"My experience after having tried to teach biology for 20 years is if one simply gives the impression that such children are wrong, then they are not likely to learn much about the science…"
Reiss is also an ordained Church of England minister. Speaking at the British Association, Festival of Science in Liverpool he commented that science teachers should consider creationism as an alternative world view, and not see it as a "misconception." He commented that good teaching is about respecting the students' views. "I do believe in taking seriously and respectfully the concerns of students who do not accept the theory of evolution while still introducing them to it."
Prof John Bryant, who is a retired professor of cell and molecular biology at the University of Exeter, agreed that alternatives could be admissible for discussion in science classes. "If the class is mature enough and time permits, one might have a discussion on the alternative viewpoints [to evolution]." (Although he doesn't think intelligent design or creationism should be placed on an equal footing).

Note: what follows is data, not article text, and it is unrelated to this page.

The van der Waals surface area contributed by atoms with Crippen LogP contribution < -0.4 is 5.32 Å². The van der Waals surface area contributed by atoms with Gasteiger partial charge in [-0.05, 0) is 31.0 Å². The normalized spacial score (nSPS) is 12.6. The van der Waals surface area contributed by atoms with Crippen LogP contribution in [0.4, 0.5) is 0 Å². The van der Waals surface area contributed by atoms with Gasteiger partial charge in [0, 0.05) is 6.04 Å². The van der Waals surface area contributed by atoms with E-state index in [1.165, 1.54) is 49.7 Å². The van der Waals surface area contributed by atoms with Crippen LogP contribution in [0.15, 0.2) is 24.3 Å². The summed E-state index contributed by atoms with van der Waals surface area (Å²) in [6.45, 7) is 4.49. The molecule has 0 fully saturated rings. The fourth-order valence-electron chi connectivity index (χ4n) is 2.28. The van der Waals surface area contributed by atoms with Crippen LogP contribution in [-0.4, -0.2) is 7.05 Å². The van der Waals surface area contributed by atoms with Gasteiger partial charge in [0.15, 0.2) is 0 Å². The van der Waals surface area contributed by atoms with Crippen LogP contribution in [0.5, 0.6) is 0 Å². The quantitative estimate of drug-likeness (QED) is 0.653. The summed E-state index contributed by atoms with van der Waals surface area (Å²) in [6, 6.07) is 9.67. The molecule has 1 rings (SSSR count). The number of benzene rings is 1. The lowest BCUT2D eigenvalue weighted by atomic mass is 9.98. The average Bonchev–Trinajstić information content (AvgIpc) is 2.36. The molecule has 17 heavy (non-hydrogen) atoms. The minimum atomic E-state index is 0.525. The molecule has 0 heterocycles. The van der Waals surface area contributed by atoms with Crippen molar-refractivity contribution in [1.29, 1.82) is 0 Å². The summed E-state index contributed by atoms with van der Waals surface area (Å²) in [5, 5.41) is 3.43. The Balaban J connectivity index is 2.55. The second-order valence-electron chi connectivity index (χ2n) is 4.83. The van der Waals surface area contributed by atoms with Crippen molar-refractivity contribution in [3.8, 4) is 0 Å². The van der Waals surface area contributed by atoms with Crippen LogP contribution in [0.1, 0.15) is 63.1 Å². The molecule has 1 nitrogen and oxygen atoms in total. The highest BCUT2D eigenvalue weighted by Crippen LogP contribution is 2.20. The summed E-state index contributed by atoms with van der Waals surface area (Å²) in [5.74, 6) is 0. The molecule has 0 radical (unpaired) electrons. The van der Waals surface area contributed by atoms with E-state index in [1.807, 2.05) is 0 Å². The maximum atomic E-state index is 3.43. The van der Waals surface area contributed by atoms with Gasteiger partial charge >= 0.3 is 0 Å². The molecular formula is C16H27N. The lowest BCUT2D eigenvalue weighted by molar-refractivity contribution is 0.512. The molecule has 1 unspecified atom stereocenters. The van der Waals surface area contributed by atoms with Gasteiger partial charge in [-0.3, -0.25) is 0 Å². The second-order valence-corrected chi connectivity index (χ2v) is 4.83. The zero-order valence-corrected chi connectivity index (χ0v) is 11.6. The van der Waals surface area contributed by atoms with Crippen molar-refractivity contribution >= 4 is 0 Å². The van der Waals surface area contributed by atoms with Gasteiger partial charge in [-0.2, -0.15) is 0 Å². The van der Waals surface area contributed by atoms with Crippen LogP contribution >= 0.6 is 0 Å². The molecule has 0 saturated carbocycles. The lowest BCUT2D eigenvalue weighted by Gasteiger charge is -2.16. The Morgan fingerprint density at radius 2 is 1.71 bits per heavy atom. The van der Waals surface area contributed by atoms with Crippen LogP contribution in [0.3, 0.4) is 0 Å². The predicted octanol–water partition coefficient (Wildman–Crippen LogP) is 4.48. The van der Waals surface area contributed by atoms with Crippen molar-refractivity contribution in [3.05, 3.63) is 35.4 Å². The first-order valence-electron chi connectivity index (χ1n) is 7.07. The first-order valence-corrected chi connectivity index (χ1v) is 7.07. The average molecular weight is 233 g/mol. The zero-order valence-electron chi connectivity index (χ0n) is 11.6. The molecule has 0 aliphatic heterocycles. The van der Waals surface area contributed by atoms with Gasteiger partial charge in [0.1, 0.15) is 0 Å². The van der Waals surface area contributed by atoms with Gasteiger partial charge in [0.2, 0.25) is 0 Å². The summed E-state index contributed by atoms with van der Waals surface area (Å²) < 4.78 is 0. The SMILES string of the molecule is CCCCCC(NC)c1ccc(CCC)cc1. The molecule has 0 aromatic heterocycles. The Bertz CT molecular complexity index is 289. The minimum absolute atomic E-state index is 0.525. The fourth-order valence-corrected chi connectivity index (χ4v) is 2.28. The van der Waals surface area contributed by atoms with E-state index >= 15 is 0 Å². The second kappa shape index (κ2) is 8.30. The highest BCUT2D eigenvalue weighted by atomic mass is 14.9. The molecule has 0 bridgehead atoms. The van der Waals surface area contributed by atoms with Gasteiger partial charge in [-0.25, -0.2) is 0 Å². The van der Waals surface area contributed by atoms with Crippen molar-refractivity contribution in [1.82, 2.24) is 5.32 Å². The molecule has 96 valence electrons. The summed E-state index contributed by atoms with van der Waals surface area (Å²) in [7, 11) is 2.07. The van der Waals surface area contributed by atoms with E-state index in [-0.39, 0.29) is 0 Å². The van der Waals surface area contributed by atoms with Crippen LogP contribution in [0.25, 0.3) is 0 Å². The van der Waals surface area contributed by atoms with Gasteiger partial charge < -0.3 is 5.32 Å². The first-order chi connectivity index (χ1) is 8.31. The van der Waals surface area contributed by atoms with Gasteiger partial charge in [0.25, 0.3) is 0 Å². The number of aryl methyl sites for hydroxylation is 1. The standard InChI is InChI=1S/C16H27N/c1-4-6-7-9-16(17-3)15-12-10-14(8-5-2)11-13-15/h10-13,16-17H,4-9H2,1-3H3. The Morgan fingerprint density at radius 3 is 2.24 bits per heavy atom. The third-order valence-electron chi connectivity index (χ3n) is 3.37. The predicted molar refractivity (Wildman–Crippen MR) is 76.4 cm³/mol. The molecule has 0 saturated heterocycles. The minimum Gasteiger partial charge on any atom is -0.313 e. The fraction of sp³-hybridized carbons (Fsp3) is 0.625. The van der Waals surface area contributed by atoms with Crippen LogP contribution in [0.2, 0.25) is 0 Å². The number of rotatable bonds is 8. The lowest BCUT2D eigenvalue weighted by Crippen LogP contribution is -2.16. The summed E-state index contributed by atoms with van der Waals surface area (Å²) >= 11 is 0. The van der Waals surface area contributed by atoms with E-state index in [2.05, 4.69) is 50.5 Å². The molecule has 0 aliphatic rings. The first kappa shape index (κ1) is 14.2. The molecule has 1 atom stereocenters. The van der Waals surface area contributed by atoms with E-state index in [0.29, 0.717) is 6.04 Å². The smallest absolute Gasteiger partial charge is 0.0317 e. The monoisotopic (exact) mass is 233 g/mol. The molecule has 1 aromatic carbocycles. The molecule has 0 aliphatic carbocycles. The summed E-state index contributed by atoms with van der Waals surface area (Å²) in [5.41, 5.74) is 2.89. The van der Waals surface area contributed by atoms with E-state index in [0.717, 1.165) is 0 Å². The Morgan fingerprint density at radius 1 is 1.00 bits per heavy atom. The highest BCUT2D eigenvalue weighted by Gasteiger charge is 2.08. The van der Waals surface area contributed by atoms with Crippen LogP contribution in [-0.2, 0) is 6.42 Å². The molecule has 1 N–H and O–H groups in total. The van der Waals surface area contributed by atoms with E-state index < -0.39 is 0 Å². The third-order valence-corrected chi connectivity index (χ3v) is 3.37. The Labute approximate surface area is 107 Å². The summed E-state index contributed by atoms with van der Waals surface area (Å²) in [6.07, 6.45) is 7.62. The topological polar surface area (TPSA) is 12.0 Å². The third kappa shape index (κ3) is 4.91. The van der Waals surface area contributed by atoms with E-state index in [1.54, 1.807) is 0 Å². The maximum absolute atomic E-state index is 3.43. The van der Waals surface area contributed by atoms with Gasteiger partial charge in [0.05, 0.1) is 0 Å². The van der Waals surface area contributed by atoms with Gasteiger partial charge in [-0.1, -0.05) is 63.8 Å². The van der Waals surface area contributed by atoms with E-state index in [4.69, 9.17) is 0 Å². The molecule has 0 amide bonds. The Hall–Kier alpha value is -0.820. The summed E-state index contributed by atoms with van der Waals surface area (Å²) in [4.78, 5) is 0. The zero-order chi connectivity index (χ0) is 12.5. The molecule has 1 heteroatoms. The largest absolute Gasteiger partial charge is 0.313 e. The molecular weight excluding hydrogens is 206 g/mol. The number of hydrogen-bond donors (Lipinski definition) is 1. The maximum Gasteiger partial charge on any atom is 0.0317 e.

Reiss was also critical of Prof Richard Dawkins for saying that teaching creationism is akin to child abuse. "This is an inappropriate and insulting use of the phrase child abuse as anybody who has ever worked [in this area] knows."
Professor Reiss is not a creationist, but a one-time 'evangelist' for Darwinism who now recognises that respectful dialogue is the way forward with the present impasse between evolution and creation. I think this is a welcome development that can only increase understanding of the complexity of biological life for both sides.
Read the articles in the press
Daily Telegraph article
Times online article
Reiss - Guardian science blog